One of my biggest complaints about Oracle VM 3 is that everything is abstracted at every level. A VM name is simply meta data stored in a database (kind of) while everywhere that it matters the VM only exists as a UUID, lets look at some examples.
The Way It Is
From the hypervisor if we use native Xen commands to look at all of the instantiated VMs.
# xm list Name ID Mem VCPUs State Time(s) 0004fb000006000002a00feb1f52cae4 155 8192 2 -b---- 39176.1 0004fb00000600000b5b1f8673c451be 171 8192 2 -b---- 1007276.5 0004fb000006000026a40b6fb53fe2c3 135 16384 2 -b---- 169716.7 0004fb0000060000506f591d6877c284 194 3072 1 -b---- 16108.4 0004fb00000600007052ad7b040749ea 176 8192 2 -b---- 1726118.2 0004fb0000060000a07b66923b0f68a4 138 4096 2 -b---- 2092394.0 0004fb0000060000abfcf710ebd640df 101 2048 2 -b---- 540488.4 0004fb0000060000bf16256b99159fc6 143 16384 2 -b---- 3972112.7 0004fb0000060000e3f234f6c1d26448 173 8192 2 -b---- 852019.6 0004fb0000060000e602b0e0969dba07 92 2048 2 -b---- 234244.0 0004fb0000060000f9205e11159e5459 175 12288 2 r----- 4145289.3 Domain-0 0 2486 24 r----- 4455022.6
Now since under the covers we are using Xen that means that somewhere there is a vm.cfg file (could be named anything, but for now they are sticking with vm.cfg).
# cat vm.cfg vif = ['mac=00:21:f6:00:00:07,bridge=172.16.88.0'] OVM_simple_name = 'PRD-IM' guest_os_type = 'linux' disk = ['file:/OVS/Repositories/0004fb00000300005527ce584481a013/VirtualDisks/0004fb000012000052e7181e3458aba7.img,xvda,w'] vncunused = '1' uuid = '0004fb00-0006-0000-506f-591d6877c284' on_reboot = 'restart' boot = 'cn' cpu_weight = 27500 memory = 3072 cpu_cap = 0 maxvcpus = 2 OVM_high_availability = False vnclisten = '127.0.0.1' vnc = '1' OVM_description = 'Keste IM - Prod' on_poweroff = 'destroy' on_crash = 'restart' maxmem = 3072 name = '0004fb0000060000506f591d6877c284' builder = 'hvm' vcpus = 1 keymap = 'en-us' OVM_os_type = 'Oracle Linux 6' OVM_cpu_compat_group = '' OVM_domain_type = 'xen_hvm'
But finding it can be tricky. All repositories are stored in UUID form under /OVS/Respositories. Then inside of each repo you have multiple folders, Assemblies, ISOs, Templates, VirtualDisks, VirtualMachines. They are pretty self explanatory, but vm.cfgs go under VirtualMachines, they then refer to virtual disk images in the VirtualDisks folders. Here is an example for the vm.cfg we looked at above.
# pwd /OVS/Repositories/0004fb00000300005527ce584481a013/VirtualMachines/0004fb0000060000506f591d6877c284
This breaks down like this…
/OVS/Repositories/ [UUID of REPO] /VirtualMachines/ [UUID of VM] /vm.cfg
If we lose the manager, then we lose all ability to manage the environment without heavy navigation of the file system, or if we discover a hypervisor which was previously managed by the same OVM Manager UUID then we end up with a bunch of Orphaned VMs. You will notice that not only is there no meaningful names, there is also no meaningful information about the VMs, I assure that not all of my VMs have 256MB of RAM with a single CPU.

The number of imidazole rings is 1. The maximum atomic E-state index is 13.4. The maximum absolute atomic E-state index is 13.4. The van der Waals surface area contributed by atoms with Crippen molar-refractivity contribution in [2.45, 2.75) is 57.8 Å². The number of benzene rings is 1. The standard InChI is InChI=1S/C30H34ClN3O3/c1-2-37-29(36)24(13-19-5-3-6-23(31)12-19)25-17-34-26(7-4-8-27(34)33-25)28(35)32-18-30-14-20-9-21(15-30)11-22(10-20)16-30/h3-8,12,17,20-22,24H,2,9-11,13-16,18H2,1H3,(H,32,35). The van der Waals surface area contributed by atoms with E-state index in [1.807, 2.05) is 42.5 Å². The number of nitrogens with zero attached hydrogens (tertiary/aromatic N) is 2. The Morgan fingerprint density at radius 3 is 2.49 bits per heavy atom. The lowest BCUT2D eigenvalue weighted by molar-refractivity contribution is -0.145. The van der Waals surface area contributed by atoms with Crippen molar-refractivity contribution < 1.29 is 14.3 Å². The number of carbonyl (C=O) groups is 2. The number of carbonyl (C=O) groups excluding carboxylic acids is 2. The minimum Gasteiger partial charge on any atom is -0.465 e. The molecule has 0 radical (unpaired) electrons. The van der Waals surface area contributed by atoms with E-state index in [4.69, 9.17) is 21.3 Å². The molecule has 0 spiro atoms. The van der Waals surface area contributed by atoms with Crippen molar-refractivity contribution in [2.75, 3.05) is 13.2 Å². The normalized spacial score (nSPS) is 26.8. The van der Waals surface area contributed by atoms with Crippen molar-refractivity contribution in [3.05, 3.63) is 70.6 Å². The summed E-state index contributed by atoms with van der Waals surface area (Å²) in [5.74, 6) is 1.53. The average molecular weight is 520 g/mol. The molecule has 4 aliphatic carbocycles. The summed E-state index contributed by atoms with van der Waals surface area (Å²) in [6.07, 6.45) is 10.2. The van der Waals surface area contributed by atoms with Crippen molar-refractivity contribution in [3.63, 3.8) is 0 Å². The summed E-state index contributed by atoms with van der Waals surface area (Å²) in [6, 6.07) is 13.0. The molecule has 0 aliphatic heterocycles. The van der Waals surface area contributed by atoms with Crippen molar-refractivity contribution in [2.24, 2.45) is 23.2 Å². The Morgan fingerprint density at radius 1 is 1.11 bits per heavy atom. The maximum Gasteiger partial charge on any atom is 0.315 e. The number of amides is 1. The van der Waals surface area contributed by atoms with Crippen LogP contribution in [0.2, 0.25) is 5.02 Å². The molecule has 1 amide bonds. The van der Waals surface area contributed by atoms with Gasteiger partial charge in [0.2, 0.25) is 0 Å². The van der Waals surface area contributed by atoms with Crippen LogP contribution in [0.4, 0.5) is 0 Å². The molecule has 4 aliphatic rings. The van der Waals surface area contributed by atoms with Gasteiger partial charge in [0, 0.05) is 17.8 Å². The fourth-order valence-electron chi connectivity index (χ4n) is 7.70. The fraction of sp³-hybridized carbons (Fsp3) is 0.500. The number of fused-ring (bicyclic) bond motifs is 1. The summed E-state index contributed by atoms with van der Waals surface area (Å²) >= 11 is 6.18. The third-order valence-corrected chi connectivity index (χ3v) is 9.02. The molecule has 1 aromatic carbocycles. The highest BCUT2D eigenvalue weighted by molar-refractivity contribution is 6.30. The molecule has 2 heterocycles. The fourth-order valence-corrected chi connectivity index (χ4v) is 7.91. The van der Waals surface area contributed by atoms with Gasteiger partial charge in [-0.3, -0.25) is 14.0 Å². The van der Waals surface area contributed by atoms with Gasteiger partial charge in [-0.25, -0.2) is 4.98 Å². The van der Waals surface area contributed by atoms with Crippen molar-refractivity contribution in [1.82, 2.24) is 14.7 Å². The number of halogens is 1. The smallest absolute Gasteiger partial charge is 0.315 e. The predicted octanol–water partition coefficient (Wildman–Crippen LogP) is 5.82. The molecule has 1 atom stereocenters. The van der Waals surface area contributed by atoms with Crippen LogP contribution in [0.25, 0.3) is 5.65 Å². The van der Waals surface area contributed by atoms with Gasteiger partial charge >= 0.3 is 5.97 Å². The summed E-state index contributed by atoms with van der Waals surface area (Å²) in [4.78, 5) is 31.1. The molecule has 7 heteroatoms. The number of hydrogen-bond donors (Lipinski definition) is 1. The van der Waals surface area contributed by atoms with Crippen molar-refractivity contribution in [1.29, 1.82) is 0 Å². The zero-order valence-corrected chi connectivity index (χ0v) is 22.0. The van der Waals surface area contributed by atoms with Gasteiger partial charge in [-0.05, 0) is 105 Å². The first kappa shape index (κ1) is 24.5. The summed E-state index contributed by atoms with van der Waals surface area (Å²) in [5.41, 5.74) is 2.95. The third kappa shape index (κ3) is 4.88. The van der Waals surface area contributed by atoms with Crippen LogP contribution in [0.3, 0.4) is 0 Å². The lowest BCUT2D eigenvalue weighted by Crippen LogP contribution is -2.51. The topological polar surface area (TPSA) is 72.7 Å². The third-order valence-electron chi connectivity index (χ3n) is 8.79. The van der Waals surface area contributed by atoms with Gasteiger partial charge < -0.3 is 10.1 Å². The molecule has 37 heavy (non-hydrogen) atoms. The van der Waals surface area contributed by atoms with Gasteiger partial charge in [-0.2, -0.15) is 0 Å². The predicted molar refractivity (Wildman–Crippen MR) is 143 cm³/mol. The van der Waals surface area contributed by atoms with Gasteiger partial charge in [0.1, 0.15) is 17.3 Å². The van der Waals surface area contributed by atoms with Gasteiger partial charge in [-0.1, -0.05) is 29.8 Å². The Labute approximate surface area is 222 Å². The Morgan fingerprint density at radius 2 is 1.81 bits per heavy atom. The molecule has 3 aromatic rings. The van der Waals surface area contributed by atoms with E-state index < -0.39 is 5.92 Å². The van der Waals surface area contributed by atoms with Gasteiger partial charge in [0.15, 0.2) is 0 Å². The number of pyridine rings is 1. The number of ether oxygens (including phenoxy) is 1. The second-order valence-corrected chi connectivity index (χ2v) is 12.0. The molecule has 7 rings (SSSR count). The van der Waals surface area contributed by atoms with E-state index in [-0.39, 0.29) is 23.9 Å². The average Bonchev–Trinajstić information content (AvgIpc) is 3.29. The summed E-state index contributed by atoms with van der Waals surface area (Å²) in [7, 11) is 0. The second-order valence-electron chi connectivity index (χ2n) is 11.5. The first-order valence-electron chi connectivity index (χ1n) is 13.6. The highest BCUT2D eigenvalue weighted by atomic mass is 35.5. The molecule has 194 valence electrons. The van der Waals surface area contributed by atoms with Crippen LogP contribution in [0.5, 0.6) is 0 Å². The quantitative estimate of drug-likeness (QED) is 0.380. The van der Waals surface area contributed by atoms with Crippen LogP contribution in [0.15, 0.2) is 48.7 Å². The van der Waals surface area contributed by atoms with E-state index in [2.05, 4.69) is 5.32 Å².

Figure 1-1: Orphaned VMs
Now the crux of this problem is that while we have discovered the Hypervisor we have not discovered the underlying repository.
Figure 1-2: Our Server Pool and Hypervisor
So first thing we need to do is right-click on the hypervisor and “Rescan Physical Disks” this should complete fairly quickly. This will allow OVM Manager to be aware of the Physical Disk on which we have our repository with our running VMs. Disregard the warning icon, that is due to having an older version of the hypervisor on that machine (3.1.1)
Figure 1-3: Rescan Physical Disks Job
Here we simply monitor the job until completion. After it is complete we right-click on the hypervisor and “Rediscover Server” this allows the OVM Manager to look at the physical disk that it just found out about to see if there is a repository on it.
Figure 1-4: Rediscover Server Job
Monitor until the job completes.
Figure 1-5: New Repository Visible
Now we see a UUID for a new repository under the Repositories tab. Right-click and Refresh.
Figure 1-6: Repository Refresh Job
Monitor until the job completes.
Figure 1-7: Fixed VMs
Now our VMs show the correct information.
A Few Notes
Any names that you assigned VirtualDisks are gone, they are back to UUID, sorry. Also if you had any machines that are stopped when you perform this action you will not see them on the hypervisor. They are in the Unassigned Virtual Machines folder. Click and drag to re-assign them. Or use the Migrate button.